Post-arrival testing to continue through February


  • KELSEY WALLING/Tribune-Herald file photo A traveler walks through Hilo International Airport on Nov. 4, 2020, after picking up his bags from baggage claim.

Hawaii County will continue testing trans-Pacific arrivals for COVID-19 through at least February thanks to continued partnerships with private philanthropists.

The county last month, under the new administration of Mayor Mitch Roth, announced that a partnership between Hawaii County and a private philanthropist ensured the post-arrival testing would continue through Jan. 15.


“Our current partnership with private philanthropists guarantees our ability to continue post-arrival testing, at least through the end of February,” said Cyrus Johnasen, a spokesman for Roth, on Tuesday. “We will continue to work with our partners to assess the situation and will consider extensions accordingly.”

According to Johnasen, the county has been testing all trans-Pacific travelers since late December.

On Oct. 15, under the administration of previous Mayor Harry Kim, Hawaii County implemented a program allowing travelers arriving on the island to skip a two-week quarantine by testing negative for COVID-19 both before and immediately after arrival.

Although Kim initially scaled back those post-arrival testing efforts weeks later — testing up to 25% of travelers arriving at Ellison Onizuka Kona International Airport at Keahole instead of all arrivals — the county resumed testing of all trans-Pacific arrivals later in November.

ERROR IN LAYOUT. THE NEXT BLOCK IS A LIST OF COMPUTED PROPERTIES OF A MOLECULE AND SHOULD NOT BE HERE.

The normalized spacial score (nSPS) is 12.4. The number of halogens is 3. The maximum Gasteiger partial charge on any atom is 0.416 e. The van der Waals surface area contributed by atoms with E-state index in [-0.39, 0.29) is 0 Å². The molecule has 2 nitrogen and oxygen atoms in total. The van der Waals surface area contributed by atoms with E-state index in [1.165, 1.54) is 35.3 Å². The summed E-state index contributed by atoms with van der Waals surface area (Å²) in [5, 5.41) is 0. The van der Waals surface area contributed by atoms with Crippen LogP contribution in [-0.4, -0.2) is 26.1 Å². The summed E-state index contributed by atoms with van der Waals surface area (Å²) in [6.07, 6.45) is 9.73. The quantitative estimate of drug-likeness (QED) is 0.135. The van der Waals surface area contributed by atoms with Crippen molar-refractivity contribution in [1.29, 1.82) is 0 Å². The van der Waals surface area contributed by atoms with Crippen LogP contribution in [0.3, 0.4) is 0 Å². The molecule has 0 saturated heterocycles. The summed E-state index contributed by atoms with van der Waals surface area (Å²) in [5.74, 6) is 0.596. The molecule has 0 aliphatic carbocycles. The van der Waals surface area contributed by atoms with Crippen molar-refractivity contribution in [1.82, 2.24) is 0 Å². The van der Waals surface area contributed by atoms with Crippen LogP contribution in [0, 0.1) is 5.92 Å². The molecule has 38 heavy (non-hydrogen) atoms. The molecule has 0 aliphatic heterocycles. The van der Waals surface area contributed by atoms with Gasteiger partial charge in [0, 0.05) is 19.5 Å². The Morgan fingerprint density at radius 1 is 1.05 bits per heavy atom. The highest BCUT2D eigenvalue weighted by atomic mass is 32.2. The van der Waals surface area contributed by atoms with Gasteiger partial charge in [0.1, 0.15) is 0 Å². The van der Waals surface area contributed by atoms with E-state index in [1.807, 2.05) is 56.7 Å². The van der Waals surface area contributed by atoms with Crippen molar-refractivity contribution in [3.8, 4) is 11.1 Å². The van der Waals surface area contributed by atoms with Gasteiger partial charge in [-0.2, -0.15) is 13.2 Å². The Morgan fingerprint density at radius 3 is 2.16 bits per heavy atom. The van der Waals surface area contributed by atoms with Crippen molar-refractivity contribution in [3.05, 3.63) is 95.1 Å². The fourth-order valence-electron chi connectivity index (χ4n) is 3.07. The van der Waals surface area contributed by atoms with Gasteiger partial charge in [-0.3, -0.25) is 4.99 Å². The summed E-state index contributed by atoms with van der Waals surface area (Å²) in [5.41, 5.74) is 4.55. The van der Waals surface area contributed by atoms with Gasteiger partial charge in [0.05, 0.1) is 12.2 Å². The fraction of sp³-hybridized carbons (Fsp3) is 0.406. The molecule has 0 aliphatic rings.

Post-arrival tests are being done at the Hilo and Kona airports.

Johnasen said the county paid Premier Medical Group $2.79 million for post-arrival testing with federal coronavirus relief funding, but it is unclear how much has been spent by its partners for testing efforts.

According to Johnasen, the county has conducted 67,653 post-arrival tests, and 102 people tested positive for the novel coronavirus upon arrival.

“Any added layer of protection for our residents is vital to our communities’ health and safety,” he said. “Each positive case identified at the airport helps reduce the spread of COVID-19 to hundreds, if not thousands, of our friends, families and neighbors.

“We, as a county, have been fortunate to see some of the lowest infection rates in the state, and we certainly attribute that to all of the preventative measures in place, including post-arrival testing.”

According to travel data provided by the state on, 228,150 travelers have arrived on the Big Island between Oct. 15 — when Gov. David Ige’s pre-travel testing program went into effect — and Monday.

Of those, 164,381 arrived in Kona, 42,668 arrived in Hilo and 750 arrived in Waimea.

Some 93,754 were traveling for pleasure, 46,485 were returning residents, 36,642 were visiting friends or relatives and 17,177 were essential workers.


Of the arrivals, 154,838 were exempt from mandatory quarantine requirements because they received a negative COVID-19 test as part of the state’s Safe Travels program.

Email Stephanie Salmons at

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